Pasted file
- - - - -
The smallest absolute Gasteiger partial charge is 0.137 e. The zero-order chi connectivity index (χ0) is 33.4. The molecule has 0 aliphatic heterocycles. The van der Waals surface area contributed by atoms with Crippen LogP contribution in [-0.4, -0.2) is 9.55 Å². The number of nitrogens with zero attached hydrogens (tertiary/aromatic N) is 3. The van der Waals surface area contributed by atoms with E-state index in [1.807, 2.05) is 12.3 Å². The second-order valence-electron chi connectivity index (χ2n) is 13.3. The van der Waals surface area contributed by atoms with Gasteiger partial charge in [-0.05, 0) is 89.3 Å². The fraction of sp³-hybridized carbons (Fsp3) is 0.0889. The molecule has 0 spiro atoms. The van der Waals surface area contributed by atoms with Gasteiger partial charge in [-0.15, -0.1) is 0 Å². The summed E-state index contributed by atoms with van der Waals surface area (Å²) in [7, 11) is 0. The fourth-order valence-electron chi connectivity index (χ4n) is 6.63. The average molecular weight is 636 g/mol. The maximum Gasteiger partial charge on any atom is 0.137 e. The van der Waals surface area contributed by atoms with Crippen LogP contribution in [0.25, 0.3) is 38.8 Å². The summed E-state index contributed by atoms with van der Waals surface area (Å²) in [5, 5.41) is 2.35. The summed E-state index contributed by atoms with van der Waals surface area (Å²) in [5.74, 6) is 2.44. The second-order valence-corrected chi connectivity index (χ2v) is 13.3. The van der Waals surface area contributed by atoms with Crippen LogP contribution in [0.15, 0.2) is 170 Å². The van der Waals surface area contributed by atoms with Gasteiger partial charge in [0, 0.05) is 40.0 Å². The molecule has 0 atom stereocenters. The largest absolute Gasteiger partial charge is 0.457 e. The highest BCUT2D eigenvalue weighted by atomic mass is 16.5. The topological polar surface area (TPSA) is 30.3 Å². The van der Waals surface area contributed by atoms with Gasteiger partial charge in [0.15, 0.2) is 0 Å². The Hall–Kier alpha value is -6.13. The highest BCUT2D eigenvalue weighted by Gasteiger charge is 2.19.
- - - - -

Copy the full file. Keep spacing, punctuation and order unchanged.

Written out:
The smallest absolute Gasteiger partial charge is 0.137 e. The zero-order chi connectivity index (χ0) is 33.4. The molecule has 0 aliphatic heterocycles. The van der Waals surface area contributed by atoms with Crippen LogP contribution in [-0.4, -0.2) is 9.55 Å². The number of nitrogens with zero attached hydrogens (tertiary/aromatic N) is 3. The van der Waals surface area contributed by atoms with E-state index in [1.807, 2.05) is 12.3 Å². The second-order valence-electron chi connectivity index (χ2n) is 13.3. The van der Waals surface area contributed by atoms with Gasteiger partial charge in [-0.05, 0) is 89.3 Å². The fraction of sp³-hybridized carbons (Fsp3) is 0.0889. The molecule has 0 spiro atoms. The van der Waals surface area contributed by atoms with Gasteiger partial charge in [-0.15, -0.1) is 0 Å². The summed E-state index contributed by atoms with van der Waals surface area (Å²) in [7, 11) is 0. The fourth-order valence-electron chi connectivity index (χ4n) is 6.63. The average molecular weight is 636 g/mol. The maximum Gasteiger partial charge on any atom is 0.137 e. The van der Waals surface area contributed by atoms with Crippen LogP contribution in [0.25, 0.3) is 38.8 Å². The summed E-state index contributed by atoms with van der Waals surface area (Å²) in [5, 5.41) is 2.35. The summed E-state index contributed by atoms with van der Waals surface area (Å²) in [5.74, 6) is 2.44. The second-order valence-corrected chi connectivity index (χ2v) is 13.3. The van der Waals surface area contributed by atoms with Crippen LogP contribution in [0.15, 0.2) is 170 Å². The van der Waals surface area contributed by atoms with Gasteiger partial charge in [0, 0.05) is 40.0 Å². The molecule has 0 atom stereocenters. The largest absolute Gasteiger partial charge is 0.457 e. The highest BCUT2D eigenvalue weighted by atomic mass is 16.5. The topological polar surface area (TPSA) is 30.3 Å². The van der Waals surface area contributed by atoms with Gasteiger partial charge in [0.15, 0.2) is 0 Å². The Hall–Kier alpha value is -6.13. The highest BCUT2D eigenvalue weighted by Gasteiger charge is 2.19.